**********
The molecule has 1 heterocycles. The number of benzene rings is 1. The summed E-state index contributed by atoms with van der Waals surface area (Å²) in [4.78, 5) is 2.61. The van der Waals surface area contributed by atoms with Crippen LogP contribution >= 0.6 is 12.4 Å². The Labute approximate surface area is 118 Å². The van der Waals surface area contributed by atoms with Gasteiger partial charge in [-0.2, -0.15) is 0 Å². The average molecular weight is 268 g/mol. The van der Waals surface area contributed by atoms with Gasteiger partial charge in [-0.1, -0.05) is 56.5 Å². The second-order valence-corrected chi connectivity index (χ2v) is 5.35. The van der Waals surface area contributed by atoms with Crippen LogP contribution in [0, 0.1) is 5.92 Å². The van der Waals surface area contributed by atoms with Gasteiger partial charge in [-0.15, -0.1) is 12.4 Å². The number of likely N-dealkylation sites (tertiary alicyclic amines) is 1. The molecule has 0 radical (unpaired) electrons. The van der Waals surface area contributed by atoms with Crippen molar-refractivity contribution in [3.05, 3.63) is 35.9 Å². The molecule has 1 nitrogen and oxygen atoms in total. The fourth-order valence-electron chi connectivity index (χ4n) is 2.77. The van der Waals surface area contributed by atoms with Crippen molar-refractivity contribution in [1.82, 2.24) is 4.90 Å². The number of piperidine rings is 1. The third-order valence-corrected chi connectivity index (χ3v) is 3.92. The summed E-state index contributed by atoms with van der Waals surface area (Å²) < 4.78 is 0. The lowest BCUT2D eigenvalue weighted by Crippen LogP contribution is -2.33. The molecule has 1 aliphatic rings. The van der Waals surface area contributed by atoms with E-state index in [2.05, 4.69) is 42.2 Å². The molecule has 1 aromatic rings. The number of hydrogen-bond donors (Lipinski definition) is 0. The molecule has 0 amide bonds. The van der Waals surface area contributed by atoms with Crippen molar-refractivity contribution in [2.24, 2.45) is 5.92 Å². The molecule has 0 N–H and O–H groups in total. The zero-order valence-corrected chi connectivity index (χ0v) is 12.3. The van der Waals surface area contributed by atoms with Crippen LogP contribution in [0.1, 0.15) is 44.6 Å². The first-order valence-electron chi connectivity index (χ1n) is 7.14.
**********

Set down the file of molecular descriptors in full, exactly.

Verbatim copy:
The molecule has 1 heterocycles. The number of benzene rings is 1. The summed E-state index contributed by atoms with van der Waals surface area (Å²) in [4.78, 5) is 2.61. The van der Waals surface area contributed by atoms with Crippen LogP contribution >= 0.6 is 12.4 Å². The Labute approximate surface area is 118 Å². The van der Waals surface area contributed by atoms with Gasteiger partial charge in [-0.2, -0.15) is 0 Å². The average molecular weight is 268 g/mol. The van der Waals surface area contributed by atoms with Gasteiger partial charge in [-0.1, -0.05) is 56.5 Å². The second-order valence-corrected chi connectivity index (χ2v) is 5.35. The van der Waals surface area contributed by atoms with Crippen LogP contribution in [0, 0.1) is 5.92 Å². The van der Waals surface area contributed by atoms with Gasteiger partial charge in [-0.15, -0.1) is 12.4 Å². The number of likely N-dealkylation sites (tertiary alicyclic amines) is 1. The molecule has 0 radical (unpaired) electrons. The van der Waals surface area contributed by atoms with Crippen molar-refractivity contribution in [3.05, 3.63) is 35.9 Å². The molecule has 1 nitrogen and oxygen atoms in total. The fourth-order valence-electron chi connectivity index (χ4n) is 2.77. The van der Waals surface area contributed by atoms with Crippen molar-refractivity contribution in [1.82, 2.24) is 4.90 Å². The number of piperidine rings is 1. The third-order valence-corrected chi connectivity index (χ3v) is 3.92. The summed E-state index contributed by atoms with van der Waals surface area (Å²) < 4.78 is 0. The lowest BCUT2D eigenvalue weighted by Crippen LogP contribution is -2.33. The molecule has 1 aliphatic rings. The van der Waals surface area contributed by atoms with E-state index in [2.05, 4.69) is 42.2 Å². The molecule has 1 aromatic rings. The number of hydrogen-bond donors (Lipinski definition) is 0. The molecule has 0 amide bonds. The van der Waals surface area contributed by atoms with Crippen molar-refractivity contribution in [2.24, 2.45) is 5.92 Å². The molecule has 0 N–H and O–H groups in total. The zero-order valence-corrected chi connectivity index (χ0v) is 12.3. The van der Waals surface area contributed by atoms with Crippen LogP contribution in [0.1, 0.15) is 44.6 Å². The first-order valence-electron chi connectivity index (χ1n) is 7.14.